Measuring Marketing Success: Key Metrics Supply Chain Marketers Should Track

It’s a data-driven world, and we’re all just living in it. But properly tracking and using that data can be the difference between success and failure.

man working on computer

And when it comes to supply chain marketing, we have to look at the metrics we’re measuring and figure out how to perform better so we can help achieve overall company goals.


The good news is, as an industry, we’re learning the importance of marketing metrics and doing a better job tracking them. According to our recent 2024 Supply Chain Marketing Industry Outlook and Trends Report, supply chain marketers’ focus on demonstrated ROI increased significantly over the past year, rising from 12% to 25%.  The percentage of respondents who answered “I am not measuring my results” dropped from 8% to 5%.

Popular Supply Chain Marketing Metrics

what metrics are you measuring? bar chart

The metrics your company measures and tracks should align with your overall marketing and business goals. Our survey found that conversions (visitors to leads and leads to opportunities) are the most popular metric being used to measure success for the second year in a row. 


Opportunities generated and overall revenue tied for second place in our survey. Those were followed by online engagement, and opportunities closed. When looking at all of these top metrics, you can see their correlation. Online engagement leads to more opportunities generated. The more opportunities generated, the more opportunities closed, which leads to conversion. Of course, all of those things then lead to higher overall revenue, which is a goal of every business.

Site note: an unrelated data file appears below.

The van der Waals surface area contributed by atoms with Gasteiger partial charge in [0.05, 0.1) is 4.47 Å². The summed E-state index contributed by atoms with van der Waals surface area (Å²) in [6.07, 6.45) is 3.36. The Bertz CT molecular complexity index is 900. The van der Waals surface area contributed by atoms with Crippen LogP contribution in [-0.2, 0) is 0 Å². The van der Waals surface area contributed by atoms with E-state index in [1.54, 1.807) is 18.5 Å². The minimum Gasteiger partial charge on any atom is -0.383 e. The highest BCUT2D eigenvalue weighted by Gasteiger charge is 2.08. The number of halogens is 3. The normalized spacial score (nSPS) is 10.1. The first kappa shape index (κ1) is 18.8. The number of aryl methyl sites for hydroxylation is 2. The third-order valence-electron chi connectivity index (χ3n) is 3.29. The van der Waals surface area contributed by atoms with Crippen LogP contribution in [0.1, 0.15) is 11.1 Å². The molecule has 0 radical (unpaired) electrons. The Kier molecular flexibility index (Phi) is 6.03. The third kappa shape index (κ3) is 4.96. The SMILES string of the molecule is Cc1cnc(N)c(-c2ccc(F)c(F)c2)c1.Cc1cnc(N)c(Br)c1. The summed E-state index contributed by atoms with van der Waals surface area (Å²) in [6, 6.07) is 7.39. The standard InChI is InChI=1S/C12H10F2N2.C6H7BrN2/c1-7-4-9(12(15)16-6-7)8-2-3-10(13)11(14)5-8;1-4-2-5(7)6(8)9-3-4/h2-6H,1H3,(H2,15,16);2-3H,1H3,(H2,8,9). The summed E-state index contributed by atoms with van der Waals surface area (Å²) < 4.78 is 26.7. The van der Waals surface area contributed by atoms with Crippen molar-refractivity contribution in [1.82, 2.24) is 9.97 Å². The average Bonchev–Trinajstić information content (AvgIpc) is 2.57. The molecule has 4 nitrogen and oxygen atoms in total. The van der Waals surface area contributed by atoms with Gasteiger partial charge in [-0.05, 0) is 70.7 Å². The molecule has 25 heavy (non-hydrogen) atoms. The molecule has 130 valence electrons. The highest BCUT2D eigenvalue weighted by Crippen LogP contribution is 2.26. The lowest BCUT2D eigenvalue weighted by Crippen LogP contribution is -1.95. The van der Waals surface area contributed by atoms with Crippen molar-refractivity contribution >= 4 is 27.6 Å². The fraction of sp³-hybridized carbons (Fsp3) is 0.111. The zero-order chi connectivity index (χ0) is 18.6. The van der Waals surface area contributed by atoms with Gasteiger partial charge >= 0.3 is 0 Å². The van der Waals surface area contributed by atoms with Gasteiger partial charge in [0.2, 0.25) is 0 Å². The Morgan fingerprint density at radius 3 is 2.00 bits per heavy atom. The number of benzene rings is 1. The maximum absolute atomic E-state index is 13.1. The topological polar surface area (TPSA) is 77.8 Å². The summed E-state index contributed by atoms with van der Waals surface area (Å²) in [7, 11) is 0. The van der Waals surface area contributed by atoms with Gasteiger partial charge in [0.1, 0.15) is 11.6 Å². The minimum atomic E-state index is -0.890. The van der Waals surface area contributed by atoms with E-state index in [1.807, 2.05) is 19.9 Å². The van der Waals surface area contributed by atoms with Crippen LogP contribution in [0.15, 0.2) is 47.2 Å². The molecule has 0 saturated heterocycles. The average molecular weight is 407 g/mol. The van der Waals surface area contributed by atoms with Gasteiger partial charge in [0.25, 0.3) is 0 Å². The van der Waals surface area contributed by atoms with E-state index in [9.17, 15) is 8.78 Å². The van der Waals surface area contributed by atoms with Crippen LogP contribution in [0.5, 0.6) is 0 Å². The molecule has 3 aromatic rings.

So, the biggest question then becomes, how can we, as marketers, increase lead conversion to drive overall revenue growth for our companies?  We have some ideas on that.

5 Tactics to Increase Conversions

Measuring marketing success is essential for supply chain companies to stay competitive in today’s market. (Click here for an example marketing metrics scorecard.


However, measuring conversions is only the beginning. We have to take that information and learn from it. We also need to figure out ways to increase conversions to drive revenue growth. And, as with most things, it takes time, effort, and a solid plan of attack, or tactics.

Here are a few marketing techniques to increase conversions and, by extension, revenue (hopefully, anyway).


1. Know Your Audience: Before you can effectively talk to your target customers, you have to understand who they are, their challenges and pain points, how they digest information, and what their decision-making or buying process looks like. 


Start by analyzing your target lists, creating ideal customer profiles, and mapping the buyer journey. Then, match your content to what you find. 


2. Send the Right Message: While developing content for your target audience is a good start, you also have to ensure your content delivers what you say it will. If you send an email promising tips on how to implement the best transportation management system, it has to provide that information or at least link to a blog or guide that does.


3. Stay Engaged: Driving traffic to your website or garnering high email open rates, isn’t enough to increase conversions. People rarely convert right away. You have to engage them. This can be done in a variety of ways: